top of page

Victoria Ngwenya

Victoria Ngwenya

VICTORIA NGWENYA credits her father for his role in her success. "From an early age, my father instilled in me an appreciation of the value of a great education and a strong work ethic. I wouldn't be where I am today without having either of these and, of course, lots of luck."

As head of Retail and Business Banking in KwaZulu-Natal, Victoria is responsible for overseeing operations across the personal and business banking segments including the bank's extensive branch network, ATMs, private banking suites and small and medium enterprises. It's been a journey, and she's had to work hard to earn her stripes in the corporate world, but she's had some impressive role models. "Admittedly, it's been a great help and source of inspiration to have phenomenal leadership in banking today."

Changing the narrative

"Financial services is a tough industry," she says, "and one that, in the past, marginalised a lot of black people, particularly women. But there's a wave of incredible executives, both women and men, that are deliberate about and committed to changing the narrative. I draw lot of inspiration and courage from these leaders for their resoluteness."

"Our very own, Sim Tshabalala CEO of Standard Bank, is an absolute icon, and Funeka Montjane, our Chief Executive of Personal and Business Banking, is a remarkable visionary and leader. She started out in banking very young and has had a long impressive career."

Victoria also singles out Raisibe Morathi, CFO of Nedbank. "Raisibe has played a critical role in my personal growth and in my career development. She's been very instrumental as a mentor and has taken a keen interest in me and selflessly guided me up the corporate ladder."

Since joining Standard Bank, Victoria says she's also very fortunate to work with a very inspiring leader, Imraan Noorbhai. "He's taken a very hands-on approach to immerse me in the retail business. My previous experience is in corporate and investment banking, and retail banking is quite different - this is a people business and it is driven by volume. It's fantastic and a great privilege to work with Imraan who has a wealth of knowledge in this business."

Invest in yourself and your career

A firm believer in continually investing in yourself and your career, Victoria is inspired by phenomenal women. "Women have always been marginalised, and we need to work a lot harder to earn our place at the table than men do. That's the reality of the corporate journey. It has certainly changed somewhat over the last few years," she concedes, "but we still have to do ten times more than men to succeed. We need a stronger work ethic and more flexibility than men."

There's still a lot to be done

Victoria considers herself fortunate to work for an organisation that appreciates, supports and promotes talent, especially black female talent, but she points out that young male black talent is often sidelined as well.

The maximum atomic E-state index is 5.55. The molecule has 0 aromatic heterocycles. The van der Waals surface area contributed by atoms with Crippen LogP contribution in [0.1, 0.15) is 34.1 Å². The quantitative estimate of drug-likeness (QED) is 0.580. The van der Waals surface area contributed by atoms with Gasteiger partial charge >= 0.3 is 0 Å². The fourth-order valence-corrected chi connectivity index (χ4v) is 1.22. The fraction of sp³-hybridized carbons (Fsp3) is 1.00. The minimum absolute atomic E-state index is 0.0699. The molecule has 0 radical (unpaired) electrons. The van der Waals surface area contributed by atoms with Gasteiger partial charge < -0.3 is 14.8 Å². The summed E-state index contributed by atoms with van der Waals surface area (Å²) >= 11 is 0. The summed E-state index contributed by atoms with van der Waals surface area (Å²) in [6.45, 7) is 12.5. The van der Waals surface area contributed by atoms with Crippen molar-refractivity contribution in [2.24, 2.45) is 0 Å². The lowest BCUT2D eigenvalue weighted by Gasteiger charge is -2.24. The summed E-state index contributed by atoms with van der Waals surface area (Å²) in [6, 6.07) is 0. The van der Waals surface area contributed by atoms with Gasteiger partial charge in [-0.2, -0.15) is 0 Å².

"The talent that young black women bring to the boardroom table is all too often undermined," says Victoria, "and corporate South Africa is missing out on what they have to offer. I'm proud of what I've accomplished. I've come a long way as a woman executive in banking. But the road remains hard and long, and there's a lot more that needs to be done; women are still under-represented at executive level in most corporates globally. We need to lift each other up and be deliberate about getting more women into executive seats. That's how we'll make the biggest change."

When asked about work-life balance, Victoria shakes her head. "That's the biggest myth ever for a woman." But she also points out that she's extremely lucky to have a supportive partner whose also her biggest cheerleader and a very active and involved parent. "Without him, I wouldn't be able to work the long hours and do all the travelling my job requires of me."

Victoria is also fortunate to have a great support structure in the form of family and friends who are always ready to step in when they're needed. "So no, I don't have a great work-life balance, but I prioritise. It's important for me to have time for myself, doing things that refuel me - be it gym or meditation. Equally important is time with my family and friends. And I also find time to plan how I want to give back to other young women. It can't just be about me; true success for me is about the power of the collective."

Victoria points out that women tend to be very hard on themselves, and if she could give one piece of advice to her younger self it would be this: "Be kind to yourself. Spend more time discovering your purpose, your passions and what makes you happy. Own your interests and make time for them while you're young."

bottom of page